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What's Up in the 8th

You wouldn't need to look at the Ohio Supreme Court's latest stats to know that around 97% of criminal cases are resolved by pleas.  Last week, of the eight criminal decisions the 8th handed down, only one involved a trial, and that was to the bench.

That came in State v. Gaines, where the defendant, who had some mental issues - he walked up to an 84-year-old man and punched him for no reason, putting him in a coma for two months - claims that the judge should have inquired whether he was taking his medication before accepting the jury waiver.  Unfortunately, while the judge has to conduct a colloquy with a defendant before taking a plea, a jury waiver requires only that the defendant sign the waiver in open court.  Worse for Gaines, the judge did conduct a colloquy.

In fact, colloquies seem to be the theme of last week's decisions.  The defendant in State v. Scott is 61 years old, and pleads out to aggravated murder with a recommended 20-to-life sentence.  That's what the judge imposes, but Scott experiences buyer's remorse.  He appeals, claiming that the judge should have told him that that he was agreeing to sentence which, in light of his age, was no less severe than what he would've gotten at trial, and that the plea was invalid because he received no benefit from it.

The first argument goes nowhere.  The judge did an extensive Rule 11 colloquy, and the law is that a judge doesn't have to advise a defendant of the consequences of rejecting a plea offer.  That's not exactly what we're talking about here, but it's close enough:  it's tough to make an argument that Rule 11 requires the judge to probe the defendant on the reasoning behind his plea. 

The second argument fares no better.  Even assuming that Scott doesn't make it to 81, or that the parole board shuts him out if he does, the panel notes that "there are a number of reasons a defendant may choose to enter a guilty plea rather than go to trial, besides a possible reduction in sentence," then waxes philosophical:  among those reasons are "the significant moral value a defendant may place on making peace with his maker, his family, the victim, the victim's family, and the community, which may be realized by entering a guilty plea."

According to the prosecutor, victim, and investigating detective, Donald Reeves will have his work cut out for him in making peace with his maker and the community.  Reeves, who has HIV, is accused of keeping a woman who was a heroin addict locked in his house, forcing her to have sex with him, and a host of other crimes, resulting in a 20-count indictment.  The State drops the rape, kidnapping, and most of the other charges, in return for a plea to felonious assault and three third-degree felonies.  The detective tells the judge at sentencing that "this is one of the worst crimes that I have seen against a human being," and the judge gives Reeves maximum consecutive sentences totaling 17 years.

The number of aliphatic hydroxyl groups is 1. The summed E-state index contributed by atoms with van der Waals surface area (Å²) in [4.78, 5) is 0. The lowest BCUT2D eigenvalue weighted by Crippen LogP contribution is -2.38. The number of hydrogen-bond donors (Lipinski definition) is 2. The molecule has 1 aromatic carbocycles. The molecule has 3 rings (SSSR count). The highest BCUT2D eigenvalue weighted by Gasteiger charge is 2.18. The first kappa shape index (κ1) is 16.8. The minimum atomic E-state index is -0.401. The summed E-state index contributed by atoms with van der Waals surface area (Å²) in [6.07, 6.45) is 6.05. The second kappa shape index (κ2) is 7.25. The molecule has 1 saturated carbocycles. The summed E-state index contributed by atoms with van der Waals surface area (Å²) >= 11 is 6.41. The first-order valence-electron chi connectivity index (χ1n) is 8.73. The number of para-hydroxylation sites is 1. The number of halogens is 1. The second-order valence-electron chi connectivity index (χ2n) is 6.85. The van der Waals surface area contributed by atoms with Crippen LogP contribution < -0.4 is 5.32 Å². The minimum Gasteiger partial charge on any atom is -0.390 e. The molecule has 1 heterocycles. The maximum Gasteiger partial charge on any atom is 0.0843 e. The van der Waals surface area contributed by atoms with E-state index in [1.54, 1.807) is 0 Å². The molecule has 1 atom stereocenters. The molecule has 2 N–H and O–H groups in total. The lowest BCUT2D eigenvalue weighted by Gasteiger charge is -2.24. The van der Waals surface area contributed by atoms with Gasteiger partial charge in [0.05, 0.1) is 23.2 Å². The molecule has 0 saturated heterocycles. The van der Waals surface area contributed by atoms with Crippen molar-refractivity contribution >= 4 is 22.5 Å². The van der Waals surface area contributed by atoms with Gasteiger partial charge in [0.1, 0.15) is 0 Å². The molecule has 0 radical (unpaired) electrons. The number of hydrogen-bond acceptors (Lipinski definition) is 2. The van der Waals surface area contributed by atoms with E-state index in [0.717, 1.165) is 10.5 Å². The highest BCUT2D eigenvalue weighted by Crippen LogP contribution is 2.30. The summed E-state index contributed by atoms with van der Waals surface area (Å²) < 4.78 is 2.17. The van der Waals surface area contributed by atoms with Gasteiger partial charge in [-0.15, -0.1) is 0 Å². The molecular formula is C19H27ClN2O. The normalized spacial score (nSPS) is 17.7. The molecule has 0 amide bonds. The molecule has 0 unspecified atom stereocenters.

Reeves contends on appeal that the judge considered the crimes he'd been charged with, not the crimes he pled to, but in State v. Reeves the panel concludes there's really nothing wrong with that.  Sure, there's some law to the effect that a judge can't impose a sentence based upon his belief that the defendant committed a more serious crime, but that's mostly applicable to the situation where the defendant is convicted after trial.  On a plea, the judge can consider the actual facts of what occurred, and the plea bargained offense "will simply set a ceiling on what the judge can impose."  The defendant gets the benefit of his bargain, but that doesn't mean the judge has to believe that the plea-bargained offenses are all the defendant actually did.

State v. Lawson, a case I handled, provided the only winner for the week, and the moral of this story is read the fine print.  Lawson pled guilty to various sex offenses in 2004, and was designated a sexual predator.  That led to this case, which charged him with failure to provide notice of change of address.  Lawson pleads to a 4th degree felony, but the judge decides, not without justification, that Lawson's a bad guy, and so maxes him out. 

It gets worse.  I mentioned last week that where the defendant commits a crime while out on post-release controls, RC 2929.141 allows the judge to terminate PRC, and either place the defendant on community control sanctions (good result) or sentence him to the greater of one year of whatever time he's got left on PRC, consecutive to the sentence imposed in the present case (bad result).  A very bad result in Lawson's case:  he's got almost four years left on PRC.

But I checked the journal entry on the 2004 case, and there's a problem:  although the judge told Scott of the consequences of violating PRC, she didn't include that in the journal entry.  The law in the 8th is that you have to put it in the journal entry.  So the imposition of PRC is invalid, it's too late to correct that because Lawson finished serving his prison sentence, so the imposition of the 1,404 days of PRC goes away. 

I had sent Lawson a copy of my brief, and he sent me a letter back saying that my "brief and table of authorities has been researched" by the boys in the law library and they had pronounced it "sound."

Mom was so proud.


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